Sleep is a brain-repair mechanism, new study proves

Scientists Lior Appelbaum and David Zada in Israel publish new proof that sleep serves to help our brains repair damage.

Their study, published in the journal Nature, used genetically engineering transparent zebrafish with colorful chemical tags attached to chromosomes in their neurons, and found that chromosomes constantly change shape to repair DNA damage, but move twice as much during sleep as when awake.

"I think this is one of the key reasons we need to sleep," said Lior Appelbaum from Bar-Ilan University in Israel. "An offline period gives us time to clean up everything for the next day, to give us a fresh start before we are busy with wakefulness again."

From The Guardian:

Appelbaum said that chromosomes are constantly changing shape to allow the cells' natural repair mechanisms to mend DNA damage at different points. When awake, the repair work cannot keep up with the rate at which damage builds up, but in the calm hours of sleep, the repair mechanisms have a chance to get on top of the job.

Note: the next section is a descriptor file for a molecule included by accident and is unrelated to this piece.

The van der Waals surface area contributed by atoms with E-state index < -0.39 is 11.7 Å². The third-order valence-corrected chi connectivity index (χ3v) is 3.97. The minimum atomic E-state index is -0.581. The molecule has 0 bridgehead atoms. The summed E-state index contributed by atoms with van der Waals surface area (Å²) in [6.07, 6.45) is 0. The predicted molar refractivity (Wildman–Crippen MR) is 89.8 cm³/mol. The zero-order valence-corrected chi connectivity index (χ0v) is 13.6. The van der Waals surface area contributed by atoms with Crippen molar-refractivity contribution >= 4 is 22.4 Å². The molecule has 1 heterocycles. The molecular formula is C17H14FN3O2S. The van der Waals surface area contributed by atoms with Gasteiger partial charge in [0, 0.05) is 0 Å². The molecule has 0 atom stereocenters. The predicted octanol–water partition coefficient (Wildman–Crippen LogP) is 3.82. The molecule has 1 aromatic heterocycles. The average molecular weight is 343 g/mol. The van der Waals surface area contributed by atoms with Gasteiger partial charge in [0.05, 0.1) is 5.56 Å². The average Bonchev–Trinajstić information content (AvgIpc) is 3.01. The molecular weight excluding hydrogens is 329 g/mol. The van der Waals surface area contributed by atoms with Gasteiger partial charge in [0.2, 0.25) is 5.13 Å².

"It's surprising, because the brain goes into a rest state, but the chromosomes move about twice as much during sleep," Appelbaum said. "There is repair going on in the day, but sleep allows you to catch up."

The process is akin to local councils patching up potholes at night when the traffic has eased.

"I propose that, when we are very tired, neurons accumulate so much damage that they signal the whole brain that we have to go to sleep to fix the damage and avoid going into an unsafe zone," he added.

Next, they plan to replicate the study in mice.

Source: Sleep increases chromosome dynamics to enable reduction of accumulating DNA damage in single neurons

[via bullets]